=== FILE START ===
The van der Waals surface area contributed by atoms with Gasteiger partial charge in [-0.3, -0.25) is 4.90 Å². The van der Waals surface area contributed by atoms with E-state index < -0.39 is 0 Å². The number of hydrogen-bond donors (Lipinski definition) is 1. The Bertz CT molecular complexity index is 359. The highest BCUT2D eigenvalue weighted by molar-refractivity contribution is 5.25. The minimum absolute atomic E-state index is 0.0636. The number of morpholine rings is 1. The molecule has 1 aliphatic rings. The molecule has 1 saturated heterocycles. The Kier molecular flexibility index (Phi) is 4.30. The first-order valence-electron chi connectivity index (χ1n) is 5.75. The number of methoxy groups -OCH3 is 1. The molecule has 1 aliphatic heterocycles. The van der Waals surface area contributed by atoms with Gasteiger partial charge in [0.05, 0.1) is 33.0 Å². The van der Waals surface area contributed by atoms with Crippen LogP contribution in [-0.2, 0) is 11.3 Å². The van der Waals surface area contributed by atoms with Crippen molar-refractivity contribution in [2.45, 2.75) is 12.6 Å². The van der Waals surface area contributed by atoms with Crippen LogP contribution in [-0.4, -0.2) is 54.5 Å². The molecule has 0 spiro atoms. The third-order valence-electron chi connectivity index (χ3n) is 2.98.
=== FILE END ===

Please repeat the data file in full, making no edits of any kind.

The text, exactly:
The van der Waals surface area contributed by atoms with Gasteiger partial charge in [-0.3, -0.25) is 4.90 Å². The van der Waals surface area contributed by atoms with E-state index < -0.39 is 0 Å². The number of hydrogen-bond donors (Lipinski definition) is 1. The Bertz CT molecular complexity index is 359. The highest BCUT2D eigenvalue weighted by molar-refractivity contribution is 5.25. The minimum absolute atomic E-state index is 0.0636. The number of morpholine rings is 1. The molecule has 1 aliphatic rings. The molecule has 1 saturated heterocycles. The Kier molecular flexibility index (Phi) is 4.30. The first-order valence-electron chi connectivity index (χ1n) is 5.75. The number of methoxy groups -OCH3 is 1. The molecule has 1 aliphatic heterocycles. The van der Waals surface area contributed by atoms with Gasteiger partial charge in [0.05, 0.1) is 33.0 Å². The van der Waals surface area contributed by atoms with Crippen LogP contribution in [-0.2, 0) is 11.3 Å². The van der Waals surface area contributed by atoms with Crippen molar-refractivity contribution in [2.45, 2.75) is 12.6 Å². The van der Waals surface area contributed by atoms with Crippen LogP contribution in [-0.4, -0.2) is 54.5 Å². The molecule has 0 spiro atoms. The third-order valence-electron chi connectivity index (χ3n) is 2.98.